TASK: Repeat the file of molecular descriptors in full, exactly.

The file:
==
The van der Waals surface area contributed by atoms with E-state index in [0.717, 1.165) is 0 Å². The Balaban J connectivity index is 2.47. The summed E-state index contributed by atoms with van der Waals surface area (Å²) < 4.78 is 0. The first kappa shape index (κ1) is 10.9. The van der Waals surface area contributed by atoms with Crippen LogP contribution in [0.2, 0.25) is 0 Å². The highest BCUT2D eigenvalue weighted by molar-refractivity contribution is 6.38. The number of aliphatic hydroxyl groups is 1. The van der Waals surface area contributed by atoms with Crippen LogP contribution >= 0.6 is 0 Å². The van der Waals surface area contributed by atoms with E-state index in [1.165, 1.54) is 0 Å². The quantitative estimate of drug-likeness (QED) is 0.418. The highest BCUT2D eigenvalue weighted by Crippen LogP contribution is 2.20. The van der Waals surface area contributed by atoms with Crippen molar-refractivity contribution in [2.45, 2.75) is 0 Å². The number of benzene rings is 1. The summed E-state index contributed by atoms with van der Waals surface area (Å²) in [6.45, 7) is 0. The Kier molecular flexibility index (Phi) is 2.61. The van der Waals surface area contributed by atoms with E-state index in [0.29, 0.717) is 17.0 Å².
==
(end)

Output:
The van der Waals surface area contributed by atoms with E-state index in [0.717, 1.165) is 0 Å². The Balaban J connectivity index is 2.47. The summed E-state index contributed by atoms with van der Waals surface area (Å²) < 4.78 is 0. The first kappa shape index (κ1) is 10.9. The van der Waals surface area contributed by atoms with Crippen LogP contribution in [0.2, 0.25) is 0 Å². The highest BCUT2D eigenvalue weighted by molar-refractivity contribution is 6.38. The number of aliphatic hydroxyl groups is 1. The van der Waals surface area contributed by atoms with Crippen LogP contribution >= 0.6 is 0 Å². The van der Waals surface area contributed by atoms with E-state index in [1.165, 1.54) is 0 Å². The quantitative estimate of drug-likeness (QED) is 0.418. The highest BCUT2D eigenvalue weighted by Crippen LogP contribution is 2.20. The van der Waals surface area contributed by atoms with Crippen molar-refractivity contribution in [2.45, 2.75) is 0 Å². The number of benzene rings is 1. The summed E-state index contributed by atoms with van der Waals surface area (Å²) in [6.45, 7) is 0. The Kier molecular flexibility index (Phi) is 2.61. The van der Waals surface area contributed by atoms with E-state index in [0.29, 0.717) is 17.0 Å².